In the last of a series of dispatches from Washington on the US military’s role in the Pacific Partnership, ASEAN Beat writer Eddie Walsh looks at the how the programme evaluates mission success.
The Pacific Partnership 2011 is taking place just as a major beltway budget battle brews half a world away. With two ongoing wars to account for in addition to the proposed $530 billion defence budget, the US Navy is no doubt aware of the need to demonstrate return on investment for every mission.Enjoying this article? Click here to subscribe for full access. Just $5 a month.
Prior to departure, US Navy Capt. Jesse A. Wilson Jr., who serves as mission commander of Pacific Partnership 2011, says his staff prepared a list of three key performance indicators (KPIs) for measuring success, namely whether the US Navy managed to:
1) Cooperate with host nations in addressing regional issues and strengthen US alliances and ability to work together.
2) Enhance military-non-governmental organization interoperability and capacity to provide humanitarian assistance/disaster relief (HA/DR) by monitoring success or failure of mission execution and applying lessons learned to future missions.
3) Promote awareness of US, host nations and partner nations’ commitment to security and stability in the region by conducting media analysis throughout the mission.
But while these KPIs provide a useful benchmark for Washington, Wilson acknowledges that they only reveal half the story. ‘You can’t place a price on developing trust and confidence and building the enhanced interoperability required to more effectively mitigate pain and suffering during a natural disaster when one occurs,’ he says.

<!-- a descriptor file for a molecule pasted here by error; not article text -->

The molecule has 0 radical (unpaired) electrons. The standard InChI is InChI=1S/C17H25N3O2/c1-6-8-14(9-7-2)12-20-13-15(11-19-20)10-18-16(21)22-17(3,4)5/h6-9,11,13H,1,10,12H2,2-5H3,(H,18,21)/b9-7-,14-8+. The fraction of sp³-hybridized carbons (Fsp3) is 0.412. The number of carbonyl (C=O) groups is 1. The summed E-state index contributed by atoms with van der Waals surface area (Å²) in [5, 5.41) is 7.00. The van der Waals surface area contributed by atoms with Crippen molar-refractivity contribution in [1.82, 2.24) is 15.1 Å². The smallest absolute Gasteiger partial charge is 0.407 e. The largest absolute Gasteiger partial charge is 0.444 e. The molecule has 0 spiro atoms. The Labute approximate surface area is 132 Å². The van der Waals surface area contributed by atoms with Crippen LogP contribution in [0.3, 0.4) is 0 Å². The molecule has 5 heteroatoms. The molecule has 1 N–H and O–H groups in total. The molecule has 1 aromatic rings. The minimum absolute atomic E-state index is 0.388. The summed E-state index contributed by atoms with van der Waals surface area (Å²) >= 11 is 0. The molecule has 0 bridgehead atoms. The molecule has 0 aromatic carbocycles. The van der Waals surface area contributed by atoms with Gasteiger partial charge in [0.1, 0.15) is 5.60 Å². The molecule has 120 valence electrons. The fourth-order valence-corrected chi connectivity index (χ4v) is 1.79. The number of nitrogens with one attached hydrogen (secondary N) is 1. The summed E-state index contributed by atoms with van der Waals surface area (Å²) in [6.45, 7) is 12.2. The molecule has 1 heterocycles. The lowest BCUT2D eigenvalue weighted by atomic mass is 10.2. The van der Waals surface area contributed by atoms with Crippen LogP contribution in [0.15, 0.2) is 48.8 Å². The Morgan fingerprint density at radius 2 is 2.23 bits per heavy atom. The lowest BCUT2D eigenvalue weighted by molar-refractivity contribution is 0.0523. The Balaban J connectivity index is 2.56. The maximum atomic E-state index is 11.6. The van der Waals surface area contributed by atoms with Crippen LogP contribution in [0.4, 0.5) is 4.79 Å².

The Tohoku earthquake and tsunami in Japan in March underscore this point.According to the USNavy, the Pacific Partnership mission’s emphasis on readiness and training, coupled with interoperability experience gained through real world exercises, enabled US military personnel who came to Japan’s aid ‘to execute HA/DR in times such as these to mitigate pain and suffering to the greatest extent possible.’ In addition, many civilians and military personnel from previous Pacific Partnership programmes responded to the Haiti and Japan disasters, including all the Japan Maritime Defence Service personnel on the JDS Kunisaki, which participated in last year’s Partnership programme in Vietnam and Cambodia.
It’s clear, then, that the true measure of PP11’s success lies not in today's accomplishments, but rather in tomorrow's possibilities, making it hard to really judge the return on investment for the US taxpayer. Still, while the US military may maintain a preference for long-term performance monitoring for military humanitarian aid missions, the political realities of defines spending require ‘narratable’ wins during the mission's time at sea.
With this in mind, the US Navy is keen to point to accomplishments in the first few port calls:
1) The mission represents the first naval exercise between the United States and New Zealand since New Zealand declared itself nuclear free in 1985;
2) The mission demonstrated for the first time that a New Zealand Landing Craft Mediumcould dock inside a US Amphibious Transport Dock ship and transfer stores and personnel to support an HA/DR mission;
3) The US ambassador has been secured and will be directly involved in 4/5 mission countries; linking the mission with larger diplomatic objectives such as promotion of rule of law and good governance.
Wilson believes that the mission's true value to taxpayers will grow as time goes on. In the meantime, these mission wins will have to suffice in sustaining continued support for the Pacific Partnership.